Local

Paso looks into revenue option

A proposal to temporarily waive thousands of dollars in developer fees benefiting the community in order to stimulate a dwindling building industry was ultimately turned down Tuesday by the Paso Robles City Council.

The proposal was brought forth by Councilman Nick Gilman and was met with a lengthy public debate and a 3-2 council vote.

The hope behind it was that new construction jobs would come to town if the city gave more incentives to build there.

“It’s an emergency situation in the construction industry,” Gilman, a longtime architect, said.

One building contractor who spoke Tuesday said the financial burden is so great that he didn’t make any money for his son’s college fund after selling a home in June; instead, his profits went to building debt and the city’s development impact fees.

Those fees, ranging from about $20,000 for a new single-family residence to about $9 per square foot on commercial buildings, go into pools of money for various preapproved projects and city services — such as police, parks and transportation — that are usually impacted by the growth development brings.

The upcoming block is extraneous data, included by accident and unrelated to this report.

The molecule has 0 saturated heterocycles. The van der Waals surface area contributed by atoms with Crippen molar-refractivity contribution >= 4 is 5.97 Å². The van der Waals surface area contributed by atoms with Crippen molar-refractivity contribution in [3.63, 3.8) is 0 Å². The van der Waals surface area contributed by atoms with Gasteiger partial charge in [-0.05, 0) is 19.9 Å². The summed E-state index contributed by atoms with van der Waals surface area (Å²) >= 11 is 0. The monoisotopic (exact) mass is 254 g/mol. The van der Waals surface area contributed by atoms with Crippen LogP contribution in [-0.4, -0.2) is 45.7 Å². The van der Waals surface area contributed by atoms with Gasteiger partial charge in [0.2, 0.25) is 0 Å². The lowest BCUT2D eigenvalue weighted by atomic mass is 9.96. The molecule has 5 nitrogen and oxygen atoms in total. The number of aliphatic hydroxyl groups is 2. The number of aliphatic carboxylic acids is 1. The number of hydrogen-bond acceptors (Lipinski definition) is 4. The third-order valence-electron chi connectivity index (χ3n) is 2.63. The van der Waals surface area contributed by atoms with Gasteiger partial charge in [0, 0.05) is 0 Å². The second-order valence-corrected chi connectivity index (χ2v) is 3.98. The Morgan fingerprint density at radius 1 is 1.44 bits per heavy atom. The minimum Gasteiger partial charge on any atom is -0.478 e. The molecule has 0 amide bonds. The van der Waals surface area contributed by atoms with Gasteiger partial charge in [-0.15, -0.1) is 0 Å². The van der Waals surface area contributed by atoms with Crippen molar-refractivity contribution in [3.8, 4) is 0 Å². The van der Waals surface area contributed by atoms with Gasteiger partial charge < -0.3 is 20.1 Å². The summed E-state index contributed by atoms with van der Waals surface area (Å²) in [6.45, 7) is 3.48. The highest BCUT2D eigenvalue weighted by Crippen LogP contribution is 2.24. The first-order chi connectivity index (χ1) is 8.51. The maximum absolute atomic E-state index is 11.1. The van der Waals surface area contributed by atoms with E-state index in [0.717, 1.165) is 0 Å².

Those against waiving the fees maintained that taxpayers would eventually have to front the cash for the needed projects because the waived fees won’t be replaced with city funds amid the budget shortfall.

While the councilmembers expressed concern for the dismal state of the local building industry, Councilmen Ed Steinbeck and John Hamon were not supportive of immediate discounts without looking at the long range effects.

“I’m in favor of (providing) some help,” Hamon said, but not at the expense of allowing a “freebie.”

Mayor Pro Tem Fred Strong didn’t want to provide gifts either, and suggested looking into alternative funding to help out.

With Tuesday’s vote, the council did approve forming a committee to review the impact fees’ needs list and remove projects that are not essential. In 2009, the council took a performing arts center and an aquatics complex off the list, reducing impact fees by more than $3,000 for a single-family residence.

Meanwhile, a separate list review is slated for 2011 in a larger growth study.

The committee also has the option of taking a closer look at what freezing the development impact fees would mean for taxpayers, and examining alternatives for helping the construction industry.

Strong and Gilman were appointed to the committee Tuesday. They’re slated to return to the council in March with their first batch of findings.

  Comments